The Banner Saga
Composer Austin Wintory
Dallas Wind Symphony
The official Soundtrack CD for the newly released, highly touted video game THE BANNER SAGA!
GRAMMY®-nominated, BAFTA-winning* composer Austin Wintory created an earthy, multi-layered orchestral score for the single player role-playing tactical game from Stoic Studios, currently available on PC and Mac. The soundtrack score features the Dallas Winds (America’s Premier Windband), recorded by GRAMMY®-winning engineer Keith O. Johnson and the Reference Recordings team at the Meyerson Symphony Center,in Dallas, TX. In addition the score features a trio of famous YouTube soloists: vocalists Malukah and Peter Hollens, and violinist Taylor Davis.
Austin Wintory is an American composer who has scored over 40 feature films, a dozen video games, and numerous concert works. In 2012 he received A GRAMMY® nomination for ‘Best Score Soundtrack for Visual Media'(the first ever for a video game) for the game soundtrack from “Journey.” His film efforts include the scores to the 2009 Sundance hit “Grace”, as well as the 2008 Sundance Audience Award winner “Captain Abu Raed”, which put Wintory on the short list as a contender for the Academy Awards for “Best Original Score.” He was also nominated by the International Film Music Critics Association for “Breakout Composer of the Year.”
THE BANNER SAGA is the first-ever video game soundtrack recording from independent audiophile label Reference Recordings, on its FRESH! from RR series.
*BAFTA is the British Academy of Film and Television Arts
“Mr. Wintory considers his next project — a warm, earthy score for the role-playing video game The Banner Saga, set for release this month — a step in this direction. The score incorporates dynamic cues that react to the player’s actions during a battle scene. If a player starts to win or lose a fight, the music will subtly shift between tense and triumphant. That the music reacts to the player is a relatively new concept. ‘At its best,’ Mr. Wintory said, ‘game music turns the player into a co-storyteller.’” —The New York Times
“That music was composed by an increasingly well-known name in video game soundtracks, Austin Wintory (who was nominated for a Grammy for his work on the incredible game Journey – the first video game to receive that honor). But its DNA can be found here in Dallas, with the Dallas Wind Symphony…” —The Dallas Morning News
“‘The Banner Saga’ is orchestral music, with electric guitar, didgeridoo, accordion, and Icelandic singers. It’s exciting stuff, and since it was recorded by legendary engineer Keith O. Johnson, the sound is superb!” —Steve Guttenberg, CNET
“Wintory’s The Banner Saga is a wonderful experience on its own. A union of classical string and wind sections, ethnic instruments like the didgeridoo, and some fine vocal talents are at Wintory’s disposal, and to say he makes good use of them would be understating things. Wintory runs the emotional gamut here and even as the pace slows, it is not for a lack of feeling. Rather, Wintory understands well the curvature necessary to build proper character within a score. Journey experienced a meteoric rise to popularity, due in large part to its ambiguity and universal appeal. With The Banner Saga, both Wintory and the project as a whole explore a different direction, one with a definitive focus on folk lore and tradition, a focus that shines in Wintory’s latest work.” —Sean Elliot, of The Daily Album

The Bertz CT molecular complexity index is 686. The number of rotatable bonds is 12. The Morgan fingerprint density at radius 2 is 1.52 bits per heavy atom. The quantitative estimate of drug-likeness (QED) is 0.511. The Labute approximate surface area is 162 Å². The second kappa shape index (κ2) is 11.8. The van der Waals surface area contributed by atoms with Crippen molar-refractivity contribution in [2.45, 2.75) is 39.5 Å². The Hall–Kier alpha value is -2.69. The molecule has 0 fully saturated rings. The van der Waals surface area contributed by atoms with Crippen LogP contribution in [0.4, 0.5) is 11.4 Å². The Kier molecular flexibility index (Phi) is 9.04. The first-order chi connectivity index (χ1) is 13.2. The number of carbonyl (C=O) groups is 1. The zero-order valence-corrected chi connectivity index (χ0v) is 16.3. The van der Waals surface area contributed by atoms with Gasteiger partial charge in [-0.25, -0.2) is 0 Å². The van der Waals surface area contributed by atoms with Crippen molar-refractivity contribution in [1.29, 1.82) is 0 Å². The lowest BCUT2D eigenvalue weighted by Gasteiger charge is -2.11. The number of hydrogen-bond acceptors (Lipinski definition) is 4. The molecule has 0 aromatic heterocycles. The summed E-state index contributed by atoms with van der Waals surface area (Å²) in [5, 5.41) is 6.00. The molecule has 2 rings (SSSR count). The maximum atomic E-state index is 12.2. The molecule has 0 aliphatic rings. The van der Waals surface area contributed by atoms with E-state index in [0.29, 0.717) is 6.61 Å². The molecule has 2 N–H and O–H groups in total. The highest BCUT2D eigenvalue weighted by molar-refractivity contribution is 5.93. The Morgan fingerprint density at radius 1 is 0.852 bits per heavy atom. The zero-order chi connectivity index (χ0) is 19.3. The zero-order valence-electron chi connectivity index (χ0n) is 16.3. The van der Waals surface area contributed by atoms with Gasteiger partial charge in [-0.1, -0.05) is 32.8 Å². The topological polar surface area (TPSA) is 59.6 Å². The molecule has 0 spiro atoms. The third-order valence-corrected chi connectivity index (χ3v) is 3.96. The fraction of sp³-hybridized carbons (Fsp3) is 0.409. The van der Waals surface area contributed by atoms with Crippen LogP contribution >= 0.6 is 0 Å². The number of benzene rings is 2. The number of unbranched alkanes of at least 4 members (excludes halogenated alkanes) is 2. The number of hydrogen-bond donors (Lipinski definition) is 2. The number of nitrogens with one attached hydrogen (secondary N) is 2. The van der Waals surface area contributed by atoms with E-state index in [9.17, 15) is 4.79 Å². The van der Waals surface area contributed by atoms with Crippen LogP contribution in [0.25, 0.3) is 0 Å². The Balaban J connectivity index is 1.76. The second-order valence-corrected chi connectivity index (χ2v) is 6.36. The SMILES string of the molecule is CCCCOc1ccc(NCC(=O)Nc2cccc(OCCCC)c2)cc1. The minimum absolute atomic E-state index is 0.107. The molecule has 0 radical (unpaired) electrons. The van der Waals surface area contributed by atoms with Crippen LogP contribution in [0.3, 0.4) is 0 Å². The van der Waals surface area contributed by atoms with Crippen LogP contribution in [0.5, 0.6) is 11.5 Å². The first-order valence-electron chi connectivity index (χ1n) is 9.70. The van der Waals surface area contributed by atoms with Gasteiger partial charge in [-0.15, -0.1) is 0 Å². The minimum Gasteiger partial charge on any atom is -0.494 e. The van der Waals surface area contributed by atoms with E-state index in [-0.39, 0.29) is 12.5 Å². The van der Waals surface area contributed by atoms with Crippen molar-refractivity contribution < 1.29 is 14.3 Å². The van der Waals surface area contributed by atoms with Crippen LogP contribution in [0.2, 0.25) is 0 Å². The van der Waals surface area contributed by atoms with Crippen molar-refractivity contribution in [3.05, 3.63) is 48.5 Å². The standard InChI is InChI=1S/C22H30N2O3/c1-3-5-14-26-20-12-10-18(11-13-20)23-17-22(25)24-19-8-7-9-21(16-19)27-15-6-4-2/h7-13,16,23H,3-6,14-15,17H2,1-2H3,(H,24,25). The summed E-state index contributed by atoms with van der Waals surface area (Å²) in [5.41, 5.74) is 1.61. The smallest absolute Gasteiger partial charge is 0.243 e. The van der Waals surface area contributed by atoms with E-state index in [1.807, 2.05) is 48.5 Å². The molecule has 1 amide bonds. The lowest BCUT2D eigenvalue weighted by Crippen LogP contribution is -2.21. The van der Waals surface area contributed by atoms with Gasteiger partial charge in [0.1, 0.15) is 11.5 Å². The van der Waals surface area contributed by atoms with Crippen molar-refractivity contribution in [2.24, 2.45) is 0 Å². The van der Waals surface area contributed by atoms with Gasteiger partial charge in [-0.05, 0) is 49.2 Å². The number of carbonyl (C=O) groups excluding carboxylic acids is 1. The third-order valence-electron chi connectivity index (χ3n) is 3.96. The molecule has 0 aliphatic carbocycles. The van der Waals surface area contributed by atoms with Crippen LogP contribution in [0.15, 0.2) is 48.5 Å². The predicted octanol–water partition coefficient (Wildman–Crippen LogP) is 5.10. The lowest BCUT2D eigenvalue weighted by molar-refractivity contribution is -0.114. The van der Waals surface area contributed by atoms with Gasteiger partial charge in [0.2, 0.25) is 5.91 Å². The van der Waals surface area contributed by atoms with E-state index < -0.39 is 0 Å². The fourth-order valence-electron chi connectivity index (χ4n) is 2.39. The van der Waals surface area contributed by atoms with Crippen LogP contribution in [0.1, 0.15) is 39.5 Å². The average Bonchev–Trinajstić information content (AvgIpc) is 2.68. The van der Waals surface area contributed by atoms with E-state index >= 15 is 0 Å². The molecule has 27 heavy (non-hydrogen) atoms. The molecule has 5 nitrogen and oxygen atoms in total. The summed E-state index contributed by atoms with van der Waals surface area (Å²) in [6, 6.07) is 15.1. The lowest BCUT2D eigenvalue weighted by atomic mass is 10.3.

“As I played The Banner Saga, I was swept away by its chilled tapestry of brass harmonies and meandering woodwind melodies. It was as if the musical score had been woven together of shimmering mithril, evoking both the bleakness of the frozen landscape and the stubbornness of the varl race. I was reminded of several composers, Finnish composer Jean Sibelius chief among them. The opening of Sibelius’ fifth symphony captures a similar kind of comforting loneliness with its glowing French horn chords and frigid clarinets. Composers like Sibelius and Carl Nielsen have been often praised for capturing the essence of Scandinavia, but given his work on The Banner Saga’s soundtrack, I could argue for composer Austin Wintory to be added to that short list.” —Kevin VanOrd, GameSpot
“The Banner Saga sports a 71 minute magnum opus, most of it recorded by a group of musicians known as ‘The Dallas Winds.’ So it’s a wind orchestra, and they’re from Dallas, TX. And they sound absolutely amazing. … Listening to the score over and over reveals one point I cannot stress enough: painstaking care was put into balancing the audio. The mixing and mastering is perfect, especially for this genre. The mixdown isn’t too “wet” or blurred. Silence isn’t feared. There are times when things are sufficiently sparse, often to offer a contrast to moments of peak volume or tension.” —Patrick Gann, Original Sound Version
“I really like the score. The recording is superb like all Reference Recordings material. I’m interested enough to try the game and see how the material fits into the framing as long as it doesn’t take too long to learn. You can teach an old dog new tricks.” —Thomas Kiefner, Film Music: The Neglected Art